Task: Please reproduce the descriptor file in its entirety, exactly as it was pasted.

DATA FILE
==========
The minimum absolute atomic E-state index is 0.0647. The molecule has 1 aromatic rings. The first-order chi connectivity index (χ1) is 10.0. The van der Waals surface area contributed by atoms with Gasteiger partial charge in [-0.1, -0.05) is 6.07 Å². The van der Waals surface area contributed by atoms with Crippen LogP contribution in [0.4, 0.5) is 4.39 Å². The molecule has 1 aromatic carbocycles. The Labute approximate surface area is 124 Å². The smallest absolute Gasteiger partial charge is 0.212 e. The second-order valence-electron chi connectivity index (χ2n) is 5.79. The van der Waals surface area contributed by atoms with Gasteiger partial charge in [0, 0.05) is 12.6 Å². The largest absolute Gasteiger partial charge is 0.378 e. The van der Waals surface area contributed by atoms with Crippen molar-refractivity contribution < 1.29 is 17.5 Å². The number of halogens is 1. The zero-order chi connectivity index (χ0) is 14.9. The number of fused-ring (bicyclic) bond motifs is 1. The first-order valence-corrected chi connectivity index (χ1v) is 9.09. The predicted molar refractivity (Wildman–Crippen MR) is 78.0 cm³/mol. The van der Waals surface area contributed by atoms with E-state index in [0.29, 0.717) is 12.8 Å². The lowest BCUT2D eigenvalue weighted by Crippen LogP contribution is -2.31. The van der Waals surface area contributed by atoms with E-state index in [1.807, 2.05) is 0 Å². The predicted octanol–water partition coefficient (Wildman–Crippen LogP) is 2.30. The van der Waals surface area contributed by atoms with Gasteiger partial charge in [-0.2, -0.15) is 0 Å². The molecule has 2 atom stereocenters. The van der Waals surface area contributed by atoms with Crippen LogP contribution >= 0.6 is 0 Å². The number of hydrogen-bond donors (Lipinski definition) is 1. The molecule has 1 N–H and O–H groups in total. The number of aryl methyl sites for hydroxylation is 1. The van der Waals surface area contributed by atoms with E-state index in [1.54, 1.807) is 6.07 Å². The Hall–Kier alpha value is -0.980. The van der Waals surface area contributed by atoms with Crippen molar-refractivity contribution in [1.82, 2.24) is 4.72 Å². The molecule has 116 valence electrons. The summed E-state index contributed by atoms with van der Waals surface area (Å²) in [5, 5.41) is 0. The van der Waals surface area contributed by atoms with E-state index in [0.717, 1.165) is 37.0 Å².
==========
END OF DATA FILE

The minimum absolute atomic E-state index is 0.0647. The molecule has 1 aromatic rings. The first-order chi connectivity index (χ1) is 10.0. The van der Waals surface area contributed by atoms with Gasteiger partial charge in [-0.1, -0.05) is 6.07 Å². The van der Waals surface area contributed by atoms with Crippen LogP contribution in [0.4, 0.5) is 4.39 Å². The molecule has 1 aromatic carbocycles. The Labute approximate surface area is 124 Å². The smallest absolute Gasteiger partial charge is 0.212 e. The second-order valence-electron chi connectivity index (χ2n) is 5.79. The van der Waals surface area contributed by atoms with Gasteiger partial charge in [0, 0.05) is 12.6 Å². The largest absolute Gasteiger partial charge is 0.378 e. The van der Waals surface area contributed by atoms with Crippen molar-refractivity contribution < 1.29 is 17.5 Å². The number of halogens is 1. The zero-order chi connectivity index (χ0) is 14.9. The number of fused-ring (bicyclic) bond motifs is 1. The first-order valence-corrected chi connectivity index (χ1v) is 9.09. The predicted molar refractivity (Wildman–Crippen MR) is 78.0 cm³/mol. The van der Waals surface area contributed by atoms with E-state index in [0.29, 0.717) is 12.8 Å². The lowest BCUT2D eigenvalue weighted by Crippen LogP contribution is -2.31. The van der Waals surface area contributed by atoms with E-state index in [1.807, 2.05) is 0 Å². The predicted octanol–water partition coefficient (Wildman–Crippen LogP) is 2.30. The van der Waals surface area contributed by atoms with Gasteiger partial charge in [-0.2, -0.15) is 0 Å². The molecule has 2 atom stereocenters. The van der Waals surface area contributed by atoms with Crippen LogP contribution >= 0.6 is 0 Å². The number of hydrogen-bond donors (Lipinski definition) is 1. The molecule has 1 N–H and O–H groups in total. The number of aryl methyl sites for hydroxylation is 1. The van der Waals surface area contributed by atoms with E-state index in [1.54, 1.807) is 6.07 Å². The Hall–Kier alpha value is -0.980. The van der Waals surface area contributed by atoms with Crippen molar-refractivity contribution in [1.82, 2.24) is 4.72 Å². The molecule has 116 valence electrons. The summed E-state index contributed by atoms with van der Waals surface area (Å²) in [5, 5.41) is 0. The van der Waals surface area contributed by atoms with E-state index in [0.717, 1.165) is 37.0 Å².